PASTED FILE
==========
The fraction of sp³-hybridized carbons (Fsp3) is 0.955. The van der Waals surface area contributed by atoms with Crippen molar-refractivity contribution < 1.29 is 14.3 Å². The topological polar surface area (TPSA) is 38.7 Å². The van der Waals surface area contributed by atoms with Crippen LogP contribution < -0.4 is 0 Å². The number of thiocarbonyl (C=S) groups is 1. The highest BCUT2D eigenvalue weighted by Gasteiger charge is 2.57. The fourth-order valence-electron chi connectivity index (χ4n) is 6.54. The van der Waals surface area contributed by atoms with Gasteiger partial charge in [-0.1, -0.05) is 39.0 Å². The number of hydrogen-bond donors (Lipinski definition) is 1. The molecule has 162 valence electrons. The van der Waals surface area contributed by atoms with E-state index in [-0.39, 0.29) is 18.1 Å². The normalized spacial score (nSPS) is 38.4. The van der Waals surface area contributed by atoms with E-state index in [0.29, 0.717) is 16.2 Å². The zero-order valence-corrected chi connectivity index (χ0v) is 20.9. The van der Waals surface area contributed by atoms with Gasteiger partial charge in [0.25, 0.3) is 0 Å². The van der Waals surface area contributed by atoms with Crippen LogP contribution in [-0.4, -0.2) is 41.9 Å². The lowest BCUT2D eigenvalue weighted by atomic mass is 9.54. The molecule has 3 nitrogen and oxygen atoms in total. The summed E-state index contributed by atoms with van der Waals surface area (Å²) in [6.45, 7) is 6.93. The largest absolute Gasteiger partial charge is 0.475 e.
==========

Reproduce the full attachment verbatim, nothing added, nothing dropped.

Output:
The fraction of sp³-hybridized carbons (Fsp3) is 0.955. The van der Waals surface area contributed by atoms with Crippen molar-refractivity contribution < 1.29 is 14.3 Å². The topological polar surface area (TPSA) is 38.7 Å². The van der Waals surface area contributed by atoms with Crippen LogP contribution < -0.4 is 0 Å². The number of thiocarbonyl (C=S) groups is 1. The highest BCUT2D eigenvalue weighted by Gasteiger charge is 2.57. The fourth-order valence-electron chi connectivity index (χ4n) is 6.54. The van der Waals surface area contributed by atoms with Gasteiger partial charge in [-0.1, -0.05) is 39.0 Å². The number of hydrogen-bond donors (Lipinski definition) is 1. The molecule has 162 valence electrons. The van der Waals surface area contributed by atoms with E-state index in [-0.39, 0.29) is 18.1 Å². The normalized spacial score (nSPS) is 38.4. The van der Waals surface area contributed by atoms with E-state index in [0.29, 0.717) is 16.2 Å². The zero-order valence-corrected chi connectivity index (χ0v) is 20.9. The van der Waals surface area contributed by atoms with Gasteiger partial charge in [0.25, 0.3) is 0 Å². The van der Waals surface area contributed by atoms with Crippen LogP contribution in [-0.4, -0.2) is 41.9 Å². The lowest BCUT2D eigenvalue weighted by atomic mass is 9.54. The molecule has 3 nitrogen and oxygen atoms in total. The summed E-state index contributed by atoms with van der Waals surface area (Å²) in [6.45, 7) is 6.93. The largest absolute Gasteiger partial charge is 0.475 e.